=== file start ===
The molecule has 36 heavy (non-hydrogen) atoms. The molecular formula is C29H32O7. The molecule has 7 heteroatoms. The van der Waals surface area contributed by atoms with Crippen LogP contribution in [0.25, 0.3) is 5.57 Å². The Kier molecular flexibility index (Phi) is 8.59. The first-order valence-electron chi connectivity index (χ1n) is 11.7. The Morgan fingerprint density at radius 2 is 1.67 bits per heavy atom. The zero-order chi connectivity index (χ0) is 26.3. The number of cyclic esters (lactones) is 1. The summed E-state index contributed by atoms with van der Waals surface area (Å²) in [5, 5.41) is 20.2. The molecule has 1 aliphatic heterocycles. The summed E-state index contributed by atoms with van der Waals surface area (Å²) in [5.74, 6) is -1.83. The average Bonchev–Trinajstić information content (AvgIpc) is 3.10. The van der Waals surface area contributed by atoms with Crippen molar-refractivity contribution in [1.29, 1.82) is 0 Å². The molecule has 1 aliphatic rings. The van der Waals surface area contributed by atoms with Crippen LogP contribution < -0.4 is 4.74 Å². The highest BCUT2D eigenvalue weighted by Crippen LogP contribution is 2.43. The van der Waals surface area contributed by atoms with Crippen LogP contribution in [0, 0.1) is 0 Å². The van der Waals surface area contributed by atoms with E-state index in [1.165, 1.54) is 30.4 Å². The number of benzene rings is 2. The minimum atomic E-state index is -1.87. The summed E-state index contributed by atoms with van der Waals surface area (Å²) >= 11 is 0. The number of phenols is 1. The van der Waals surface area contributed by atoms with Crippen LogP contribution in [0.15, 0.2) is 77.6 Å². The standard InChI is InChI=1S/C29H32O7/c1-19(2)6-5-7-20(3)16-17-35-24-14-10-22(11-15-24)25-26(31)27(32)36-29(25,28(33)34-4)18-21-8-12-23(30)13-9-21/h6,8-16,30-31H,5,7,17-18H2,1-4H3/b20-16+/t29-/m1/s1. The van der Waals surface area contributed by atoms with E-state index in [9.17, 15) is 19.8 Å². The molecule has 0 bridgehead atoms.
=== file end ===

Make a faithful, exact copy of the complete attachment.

The molecule has 36 heavy (non-hydrogen) atoms. The molecular formula is C29H32O7. The molecule has 7 heteroatoms. The van der Waals surface area contributed by atoms with Crippen LogP contribution in [0.25, 0.3) is 5.57 Å². The Kier molecular flexibility index (Phi) is 8.59. The first-order valence-electron chi connectivity index (χ1n) is 11.7. The Morgan fingerprint density at radius 2 is 1.67 bits per heavy atom. The zero-order chi connectivity index (χ0) is 26.3. The number of cyclic esters (lactones) is 1. The summed E-state index contributed by atoms with van der Waals surface area (Å²) in [5, 5.41) is 20.2. The molecule has 1 aliphatic heterocycles. The summed E-state index contributed by atoms with van der Waals surface area (Å²) in [5.74, 6) is -1.83. The average Bonchev–Trinajstić information content (AvgIpc) is 3.10. The van der Waals surface area contributed by atoms with Crippen molar-refractivity contribution in [1.29, 1.82) is 0 Å². The molecule has 1 aliphatic rings. The van der Waals surface area contributed by atoms with Crippen LogP contribution < -0.4 is 4.74 Å². The highest BCUT2D eigenvalue weighted by Crippen LogP contribution is 2.43. The van der Waals surface area contributed by atoms with Crippen LogP contribution in [0, 0.1) is 0 Å². The van der Waals surface area contributed by atoms with E-state index in [1.165, 1.54) is 30.4 Å². The number of benzene rings is 2. The minimum atomic E-state index is -1.87. The summed E-state index contributed by atoms with van der Waals surface area (Å²) >= 11 is 0. The number of phenols is 1. The van der Waals surface area contributed by atoms with Crippen LogP contribution in [0.15, 0.2) is 77.6 Å². The standard InChI is InChI=1S/C29H32O7/c1-19(2)6-5-7-20(3)16-17-35-24-14-10-22(11-15-24)25-26(31)27(32)36-29(25,28(33)34-4)18-21-8-12-23(30)13-9-21/h6,8-16,30-31H,5,7,17-18H2,1-4H3/b20-16+/t29-/m1/s1. The van der Waals surface area contributed by atoms with E-state index in [9.17, 15) is 19.8 Å². The molecule has 0 bridgehead atoms.